The claim: Pay for university vice-chancellors has been spiralling.
Reality Check verdict: In the past seven years, average pay for vice-chancellors has risen by about the same amount as average earnings, but there have been some individual examples of pay rising by considerably more than that.
Universities Minister Jo Johnson is encouraging vice-chancellors to show restraint in their pay.
A government press release said that he would "unveil a series of new measures designed to curb spiralling vice-chancellor pay".
Speaking on Radio 4's Today Programme, Mr Johnson said: "There has been significant inflation in some institutions," and referred to "very very high salaries".
The accountants Grant Thornton have been carrying out a survey of vice-chancellor pay since 2009.
Among the 156 higher education institutions it surveyed, the average salary for a vice-chancellor in 2015-16 was £246,000. Pension contributions, benefits and bonuses take that to £281,000.
That compares with an average annual salary for all jobs in the UK of £28,296.
Since the survey started in 2009-10, average vice-chancellor salaries have risen by 13%.
The Office for National Statistics (ONS) says that between April 2009 and April 2016, average weekly earnings rose by about the same amount, so over that period it is certainly not accurate to say that vice-chancellor pay in general has been spiralling.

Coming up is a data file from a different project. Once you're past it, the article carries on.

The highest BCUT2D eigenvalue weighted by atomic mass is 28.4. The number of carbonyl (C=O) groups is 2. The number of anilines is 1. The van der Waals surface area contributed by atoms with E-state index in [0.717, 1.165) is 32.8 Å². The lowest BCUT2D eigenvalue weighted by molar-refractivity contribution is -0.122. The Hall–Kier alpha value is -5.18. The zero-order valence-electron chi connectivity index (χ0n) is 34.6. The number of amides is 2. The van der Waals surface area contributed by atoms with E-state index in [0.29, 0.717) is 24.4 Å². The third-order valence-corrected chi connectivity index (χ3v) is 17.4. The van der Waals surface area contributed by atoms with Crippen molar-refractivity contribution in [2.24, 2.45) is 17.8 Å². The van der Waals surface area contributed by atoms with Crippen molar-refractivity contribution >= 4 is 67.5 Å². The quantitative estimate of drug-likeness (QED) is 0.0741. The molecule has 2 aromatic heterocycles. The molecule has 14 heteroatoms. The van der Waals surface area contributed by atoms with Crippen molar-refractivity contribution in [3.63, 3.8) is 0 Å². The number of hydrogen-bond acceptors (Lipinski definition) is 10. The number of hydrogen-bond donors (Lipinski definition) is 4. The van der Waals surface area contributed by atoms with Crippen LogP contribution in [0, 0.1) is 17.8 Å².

Top-paid vice-chancellors in 2015-16
Source: Times Higher Education Supplement - excludes institutions that changed vice-chancellor during the year
However, there are certainly examples, as the minister says, of institutions in which the pay of the vice-chancellor has increased significantly.
Oxford University's vice-chancellor, Louise Richardson, is paid £350,000, which is about 70% more than her predecessor was being paid 10 years ago.
She defended her salary on BBC Radio 4, saying that the university had annual costs of £1.4bn. That figure has approximately doubled during the past 10 years.
The vice-chancellor of Bath University, Prof Dame Glynis Breakwell, is the highest paid, receiving £451,000 in salary, benefits and allowances, up 77% during the past decade.
Last week, she announced a review of the university's remuneration committee, which decides her pay.
The vice-chancellor of Birmingham University is paid £378,000 a year plus another £45,000 bonus and £3,000 in taxable benefits, which is a 60% increase on 10 years ago.
Imperial College London pays its president a salary of £353,000, but that has gone up a more modest 15% in the past decade (pension contributions and other benefits take this up to £430,000).